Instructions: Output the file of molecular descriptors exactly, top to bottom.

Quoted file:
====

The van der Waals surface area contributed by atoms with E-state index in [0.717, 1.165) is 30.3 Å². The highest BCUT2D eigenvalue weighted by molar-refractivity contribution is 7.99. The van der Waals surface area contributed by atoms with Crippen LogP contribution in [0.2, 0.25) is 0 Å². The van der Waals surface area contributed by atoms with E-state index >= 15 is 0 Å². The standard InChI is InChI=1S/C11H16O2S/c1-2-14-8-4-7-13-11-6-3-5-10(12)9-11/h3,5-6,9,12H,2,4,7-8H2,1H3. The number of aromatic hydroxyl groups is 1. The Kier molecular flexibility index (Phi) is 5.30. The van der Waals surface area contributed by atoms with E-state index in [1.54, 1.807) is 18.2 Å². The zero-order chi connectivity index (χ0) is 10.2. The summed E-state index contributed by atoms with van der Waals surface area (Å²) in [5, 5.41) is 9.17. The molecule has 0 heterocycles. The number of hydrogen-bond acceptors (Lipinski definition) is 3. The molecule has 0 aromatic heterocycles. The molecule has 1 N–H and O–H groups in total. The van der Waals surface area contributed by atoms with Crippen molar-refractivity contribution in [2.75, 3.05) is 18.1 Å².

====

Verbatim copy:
The van der Waals surface area contributed by atoms with E-state index in [0.717, 1.165) is 30.3 Å². The highest BCUT2D eigenvalue weighted by molar-refractivity contribution is 7.99. The van der Waals surface area contributed by atoms with Crippen LogP contribution in [0.2, 0.25) is 0 Å². The van der Waals surface area contributed by atoms with E-state index >= 15 is 0 Å². The standard InChI is InChI=1S/C11H16O2S/c1-2-14-8-4-7-13-11-6-3-5-10(12)9-11/h3,5-6,9,12H,2,4,7-8H2,1H3. The number of aromatic hydroxyl groups is 1. The Kier molecular flexibility index (Phi) is 5.30. The van der Waals surface area contributed by atoms with E-state index in [1.54, 1.807) is 18.2 Å². The zero-order chi connectivity index (χ0) is 10.2. The summed E-state index contributed by atoms with van der Waals surface area (Å²) in [5, 5.41) is 9.17. The molecule has 0 heterocycles. The number of hydrogen-bond acceptors (Lipinski definition) is 3. The molecule has 0 aromatic heterocycles. The molecule has 1 N–H and O–H groups in total. The van der Waals surface area contributed by atoms with Crippen molar-refractivity contribution in [2.75, 3.05) is 18.1 Å².